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The Inventor's Mentor

December 2008

Filing an International Patent Application

Your invention is absolutely wonderful. If the patent is awarded, you expect to get royalties from the US market. Should you also apply for an international patent to secure rights for the whole world? This newsletter shall describe the international application process and discuss some of the pros and cons of filing such an application.
The Patent Cooperation Treaty (PCT) provides a unified procedure for filing patent applications to protect inventions in each of the nations which are signatories of the treaty (Contracting States.) A patent application filed under the PCT is called an international application or PCT application. It is performed in two steps:

International Phase
The first step called the international phase consists of filing a PCT application with one of the international patent offices, called Receiving Office (RO). This phase must be entered within one year of filing the first provisional or non-provisional US application claiming the invention. Upon receiving the application, the International Searching Authority (ISA) generates the International Search Report (ISR) that includes the most relevant prior art. This report is provided to the inventor 9 months after filing the PCT or 16 months after the filing of an earlier (US) application claiming the invention to which the PCT claims priority.
The ISR is accompanied by a written opinion regarding the patentability of the invention. This written opinion is called the "international preliminary report on patentability (Chapter I of the Patent Cooperation Treaty)" (commonly abbreviated "IPRP Chapter I")
Prosecuting the application beyond the International Phase can be very expensive. To minimize financial risks, the inventor has the option to demand an “International Preliminary Examination Report on Patentability,” commonly abbreviated "IPRP Chapter II.” This report is more detailed and supersedes the IPRP Chapter I.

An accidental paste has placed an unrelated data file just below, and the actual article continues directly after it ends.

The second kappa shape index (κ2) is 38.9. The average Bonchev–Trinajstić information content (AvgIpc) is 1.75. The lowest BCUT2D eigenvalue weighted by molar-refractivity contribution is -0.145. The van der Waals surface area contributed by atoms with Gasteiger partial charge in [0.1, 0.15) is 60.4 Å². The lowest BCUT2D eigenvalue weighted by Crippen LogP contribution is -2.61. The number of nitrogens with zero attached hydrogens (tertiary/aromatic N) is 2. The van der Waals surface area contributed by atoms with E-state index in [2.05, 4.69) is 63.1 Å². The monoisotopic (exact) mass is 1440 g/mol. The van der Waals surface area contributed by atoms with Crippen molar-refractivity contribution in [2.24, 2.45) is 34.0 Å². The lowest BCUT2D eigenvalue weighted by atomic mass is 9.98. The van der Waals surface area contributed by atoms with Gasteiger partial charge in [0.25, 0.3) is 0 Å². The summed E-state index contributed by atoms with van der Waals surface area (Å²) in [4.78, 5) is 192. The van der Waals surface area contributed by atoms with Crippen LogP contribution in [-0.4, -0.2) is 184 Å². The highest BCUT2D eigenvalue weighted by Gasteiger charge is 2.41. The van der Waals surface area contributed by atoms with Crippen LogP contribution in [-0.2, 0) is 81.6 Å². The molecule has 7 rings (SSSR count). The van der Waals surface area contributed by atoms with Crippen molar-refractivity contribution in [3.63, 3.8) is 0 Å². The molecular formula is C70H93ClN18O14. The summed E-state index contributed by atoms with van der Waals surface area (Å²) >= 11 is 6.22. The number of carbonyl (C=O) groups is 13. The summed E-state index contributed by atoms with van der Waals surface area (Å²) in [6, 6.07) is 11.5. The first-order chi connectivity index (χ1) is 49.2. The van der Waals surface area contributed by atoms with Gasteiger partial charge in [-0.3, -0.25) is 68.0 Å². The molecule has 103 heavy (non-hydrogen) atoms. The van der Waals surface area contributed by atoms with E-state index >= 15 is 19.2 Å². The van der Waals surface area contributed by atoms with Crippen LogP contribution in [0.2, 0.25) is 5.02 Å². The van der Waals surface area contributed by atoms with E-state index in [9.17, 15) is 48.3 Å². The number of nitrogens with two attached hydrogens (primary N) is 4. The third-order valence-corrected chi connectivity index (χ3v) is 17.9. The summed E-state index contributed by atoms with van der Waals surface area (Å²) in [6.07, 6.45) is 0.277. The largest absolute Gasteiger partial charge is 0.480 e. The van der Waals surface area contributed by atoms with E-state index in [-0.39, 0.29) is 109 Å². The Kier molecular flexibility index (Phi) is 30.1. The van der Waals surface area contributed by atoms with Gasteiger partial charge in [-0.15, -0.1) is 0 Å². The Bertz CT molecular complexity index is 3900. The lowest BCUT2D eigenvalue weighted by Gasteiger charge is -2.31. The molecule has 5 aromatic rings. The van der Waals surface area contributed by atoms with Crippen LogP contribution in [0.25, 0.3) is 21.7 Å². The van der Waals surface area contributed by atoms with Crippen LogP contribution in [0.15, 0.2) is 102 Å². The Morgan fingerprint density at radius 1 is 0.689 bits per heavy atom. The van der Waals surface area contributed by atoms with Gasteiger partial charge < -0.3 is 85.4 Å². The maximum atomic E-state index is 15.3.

The PCT application is published 18 months after the priority date (filing date of PCT or earliest US application.) The ISR is published together with the PCT application (or as soon as possible afterwards). The IRPR Chapter I or II is published 30 months after the priority date.

National Phase
The second step, called the national phase is conducted by the patent offices in each of the designated individual countries. It must occur generally within 30 months of filing the first provisional or non-provisional application and requires the assignment of a foreign representative in each of the designated countries.

PCT Cost
The cost of entering the international phase is approximately the same order of magnitude as the cost of filing for a conventional US application: the application must be written with a full set of claims and accompanying drawings. In addition, fees must be paid to the Receiving Office.
However, the cost of entering the national phase can be much greater: the application must be translated in different languages and filed in each of the designated countries by foreign representatives. These representatives must be coordinated and managed by your US attorney or agent. Thus, designating 10 countries may easily cost the inventor several hundred thousand dollars.

To File or not to File?
The main advantage of the two phase PCT procedure (international/national) is that it provides the opportunity to delay the onset of costs. If you have doubts regarding the profitability of your invention, you can always secure the PCT priority by filing a PCT application and entering the international phase. It is a way to get started without incurring up front astronomical costs. You then have 30 months from the date of the first filing (PCT or US) to ascertain if your invention has enough revenue potential to justify the investment of several hundred thousand dollars to pursue the prosecution into the national phase.
Generally speaking, filing in the US should be your first priority because the US is the largest market and its intellectual properties laws are relatively well respected. If you decide to continue into the National Phase, depending on your invention, you may want to consider filing in industrialized and rich countries such as Great Britain, France, Germany, Japan, Canada and Australia. Industrial powerhouses, very populous nations and emerging powers such as South Korea, China, India, Russia, and Brazil, may also be interesting filing venues.

Next month we’ll discuss another topic. Stay tuned. For archived newsletters and a lot of information for the small inventor go to:

For archived newsletters and a lot of information for the small inventor go to: If you have any question you can contact me at (858)259-2226 or email me at This newsletter should not be construed as legal advice. ©2010 by George Levy.